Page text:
• If you have a cast or splint that is not waterproof, cover it with a watertight covering when you take a bath or a shower.

Managing pain, stiffness, and swelling

  • If directed, apply ice to the injured area.
    • Put ice in a plastic bag.
    • Place a towel between your skin and the bag.
    • Leave the ice on for 20 minutes, 2–3 times a day.
  • Move your fingers or toes often to avoid stiffness and to lessen swelling in your affected limb.
  • If possible, raise (elevate) the injured area above the level of your heart while you are sitting or lying down.


  • Do not drive or operate heavy machinery while taking prescription pain medicine, unless your health care provider approves.
  • Ask your health care provider when it is safe to drive if you have a cast or splint on an arm or a leg.


  • Return to your normal activities as told by your health care provider. Ask your health care provider what activities are safe for you.
  • If physical therapy was prescribed, do exercises as told by your health care provider.


  • Do not use the affected limb to support your body weight until your health care provider says that you can. Use crutches as told by your health care provider.

General instructions

  • If you have a cast or splint, do not put pressure on any part of the cast or splint until it is fully hardened. This may take several hours.
  • Do not use any tobacco products, such as cigarettes, chewing tobacco, and e-cigarettes. Tobacco can delay bone healing. If you need help quitting, ask your health care provider.
  • Take over-the-counter and prescription medicines only as told by your health care provider.
  • Keep all follow-up visits as told by your health care provider. This is important.

How is this prevented?

  • Avoid high-impact sports and sports that involve repetitive motions. Try to choose physical activities that are low-impact and put less stress on your joints.

Contact a health care provider if:

  • You have symptoms that get worse or do not improve after 2 weeks of treatment.

Get help right away if:

  • You have severe pain.


  • What could have caused my symptoms?
  • What is the best treatment option for me?
  • How long before I can expect relief from my symptoms?
  • When can I return to my sport?
  • Is it safe for me to exercise? What kind of exercise should I do?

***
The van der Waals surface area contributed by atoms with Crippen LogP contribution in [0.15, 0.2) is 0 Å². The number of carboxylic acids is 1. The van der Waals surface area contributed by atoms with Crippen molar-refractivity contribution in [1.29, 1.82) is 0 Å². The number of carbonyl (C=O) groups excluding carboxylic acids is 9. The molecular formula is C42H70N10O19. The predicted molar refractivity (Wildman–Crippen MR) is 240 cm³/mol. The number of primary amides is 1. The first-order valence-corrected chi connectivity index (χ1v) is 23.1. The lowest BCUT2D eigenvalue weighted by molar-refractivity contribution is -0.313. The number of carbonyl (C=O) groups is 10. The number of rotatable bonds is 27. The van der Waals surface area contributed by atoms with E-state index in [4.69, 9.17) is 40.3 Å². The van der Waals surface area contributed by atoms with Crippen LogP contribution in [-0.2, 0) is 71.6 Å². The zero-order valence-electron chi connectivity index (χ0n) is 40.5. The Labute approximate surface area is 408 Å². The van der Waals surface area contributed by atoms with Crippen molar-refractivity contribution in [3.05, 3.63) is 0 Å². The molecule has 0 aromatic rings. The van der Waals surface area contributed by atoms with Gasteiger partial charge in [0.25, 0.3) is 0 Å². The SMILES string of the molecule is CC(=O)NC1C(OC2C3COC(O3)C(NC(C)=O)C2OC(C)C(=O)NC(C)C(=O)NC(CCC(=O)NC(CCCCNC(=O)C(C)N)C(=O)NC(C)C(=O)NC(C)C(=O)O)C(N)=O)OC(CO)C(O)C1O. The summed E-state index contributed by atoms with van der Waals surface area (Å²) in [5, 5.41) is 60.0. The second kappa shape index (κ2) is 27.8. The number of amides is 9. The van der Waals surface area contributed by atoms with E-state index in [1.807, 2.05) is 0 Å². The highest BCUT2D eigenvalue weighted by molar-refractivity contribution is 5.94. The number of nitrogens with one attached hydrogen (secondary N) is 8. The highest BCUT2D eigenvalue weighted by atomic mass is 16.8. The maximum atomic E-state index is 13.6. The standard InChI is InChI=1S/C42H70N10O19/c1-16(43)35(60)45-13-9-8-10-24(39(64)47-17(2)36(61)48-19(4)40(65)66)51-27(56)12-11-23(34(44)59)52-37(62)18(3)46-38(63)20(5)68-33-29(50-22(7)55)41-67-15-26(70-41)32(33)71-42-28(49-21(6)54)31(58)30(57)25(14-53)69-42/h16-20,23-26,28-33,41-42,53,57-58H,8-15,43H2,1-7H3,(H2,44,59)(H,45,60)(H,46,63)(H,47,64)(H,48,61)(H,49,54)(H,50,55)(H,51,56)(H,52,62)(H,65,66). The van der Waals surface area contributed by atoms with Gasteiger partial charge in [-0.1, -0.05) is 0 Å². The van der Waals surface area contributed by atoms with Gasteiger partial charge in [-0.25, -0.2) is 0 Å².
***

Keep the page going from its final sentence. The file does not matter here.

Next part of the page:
Osteochondritis dissecans (OCD) is a joint disorder that primarily affects the subchondral bone (the bone just beneath the cartilage) and the overlying articular cartilage. It can occur in various joints but is most commonly found in the knee, particularly in the lateral aspect of the medial femoral condyle.

Here are some key points about osteochondritis dissecans:

1. Etiology: The exact cause of OCD is not always clear, but it is thought to result from a combination of factors, including repetitive trauma to the affected joint, genetic predisposition, and issues with blood supply to the subchondral bone.

2. Presentation: OCD typically presents with pain, swelling, and limited range of motion in the affected joint. It often affects young individuals, particularly those who are physically active and involved in sports.

3. Diagnosis: Diagnosis involves a combination of physical examination, medical history, and imaging studies such as X-rays, magnetic resonance imaging (MRI), or computed tomography (CT) scans. These tests help assess the extent of joint damage.

4. Staging: OCD lesions are often classified into different stages based on their severity. Staging can help determine the appropriate treatment strategy.

5. Treatment Options:

  • Conservative Management: In the early stages of OCD, non-surgical treatment options may be considered. These can include rest, physical therapy, and the use of assistive devices (e.g., crutches) to relieve joint stress.
  • Surgical Intervention: In more severe cases, especially if the OCD lesion is large or unstable, surgery may be required. Surgical options can include:
    • Drilling or microfracture: This involves creating small holes in the bone to stimulate the growth of new, healthy cartilage.
    • Osteochondral grafting: Healthy cartilage and bone are transplanted from one area of the joint to the affected area.
    • Autologous chondrocyte implantation (ACI): This involves taking a sample of the patient’s own cartilage cells, growing them in a lab, and then implanting them into the lesion.
    • Fixation of loose fragments: If there are loose bone or cartilage fragments, they may be reattached or removed.

6. Prognosis: The prognosis for OCD can vary depending on the size and location of the lesion, the age of the patient, and the chosen treatment. Early diagnosis and appropriate management can lead to good outcomes.

It’s essential for individuals experiencing joint pain, especially in the knee, to seek medical attention for a proper evaluation and diagnosis. Treatment options can be tailored to the specific characteristics of the OCD lesion and the patient’s individual needs.